Computer aided prediction and identification of potential epitopes in the receptor binding domain (RBD) of spike (S) glycoprotein of MERS-CoV



Mohammad Tuhin ali1*, Mohammed Monzur Morshed1, Md. Amran Gazi2, Md. Abu Musa2, Md Golam Kibria2, Md Jashim Uddin2, Md. Anik Ashfaq Khan3 & Shihab Hasan4,5*



1Department of Biochemistry and Molecular Biology, University of Dhaka, Bangladesh; 2Laboratory Science Division, International Centre for Diarrhoeal Disease Research, Dhaka, Bangladesh; 3Department of Genetic Engineering and Biotechnology, Shahjalal University of Science and Technology, Sylhet, Bangladesh; 4Bioinformatics Lab, QIMR Berghofer Medical Research Institute, Brisbane, Queensland, Australia; 5School of Medicine, The University of Queensland (UQ), Brisbane, Queensland, Australia


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Received June 23, 2014; Revised July 07, 2014; Accepted July 08, 2014; Published August 30, 2014



Middle East Respiratory Syndrome Coronavirus (MERS-CoV) belongs to the coronaviridae family. In spite of several outbreaks in the very recent years, no vaccine against this deadly virus is developed yet. In this study, the receptor binding domain (RBD) of Spike (S) glycoprotein of MERS-CoV was analyzed through Computational Immunology approach to identify the antigenic determinants (epitopes). In order to do so, the sequences of S glycoprotein that belong to different geographical regions were aligned to observe the conservancy of MERS-CoV RBD. The immune parameters of this region were determined using different in silico tools and Immune Epitope Database (IEDB). Molecular docking study was also employed to check the affinity of the potential epitope towards the binding cleft of the specific HLA allele. The N-terminus RBD (S367-S606) of S glycoprotein was found to be conserved among all the available strains of MERS-CoV. Based on the lower IC50 value, a total of eight potential T-cell epitopes and 19 major histocompatibility complex (MHC) class-I alleles were identified for this conserved region. A 9-mer epitope CYSSLILDY displayed interactions with the maximum number of MHC class-I molecules and projected the highest peak in the B-cell antigenicity plot which concludes that it could be a better choice for designing an epitope based peptide vaccine against MERS-CoV considering that it must undergo further in vitro and in vivo experiments. Moreover, in molecular docking study, this epitope was found to have a significant binding affinity of -8.5 kcal/mol towards the binding cleft of the HLA-C*12:03 molecule.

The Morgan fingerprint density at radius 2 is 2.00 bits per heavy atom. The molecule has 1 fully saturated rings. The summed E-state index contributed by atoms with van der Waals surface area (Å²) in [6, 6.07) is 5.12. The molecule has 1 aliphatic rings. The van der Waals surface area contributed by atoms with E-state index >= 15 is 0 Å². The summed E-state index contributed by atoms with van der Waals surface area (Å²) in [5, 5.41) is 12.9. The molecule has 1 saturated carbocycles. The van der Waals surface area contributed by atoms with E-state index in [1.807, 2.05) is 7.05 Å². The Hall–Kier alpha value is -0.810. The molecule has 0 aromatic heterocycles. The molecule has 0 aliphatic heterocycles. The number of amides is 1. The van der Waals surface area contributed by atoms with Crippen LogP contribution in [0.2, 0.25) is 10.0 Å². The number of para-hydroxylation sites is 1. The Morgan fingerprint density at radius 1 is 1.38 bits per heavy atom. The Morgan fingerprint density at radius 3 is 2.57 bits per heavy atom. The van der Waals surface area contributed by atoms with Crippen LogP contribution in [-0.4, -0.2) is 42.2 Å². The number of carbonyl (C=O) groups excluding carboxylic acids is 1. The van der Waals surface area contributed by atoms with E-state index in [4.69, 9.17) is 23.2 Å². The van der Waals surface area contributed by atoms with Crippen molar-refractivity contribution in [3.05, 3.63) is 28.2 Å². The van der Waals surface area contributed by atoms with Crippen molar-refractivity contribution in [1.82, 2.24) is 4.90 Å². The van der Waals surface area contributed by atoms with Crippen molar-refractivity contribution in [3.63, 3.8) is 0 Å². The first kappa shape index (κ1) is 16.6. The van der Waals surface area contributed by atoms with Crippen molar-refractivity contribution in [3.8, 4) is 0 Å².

Epitope, HLA ligand, MERS-CoV, Receptor Binding Domain, Spike glycoprotein.



Tuhin ali et al. Bioinformation 10(8): 533-538 (2014)

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P Kangueane






Biomedical Informatics



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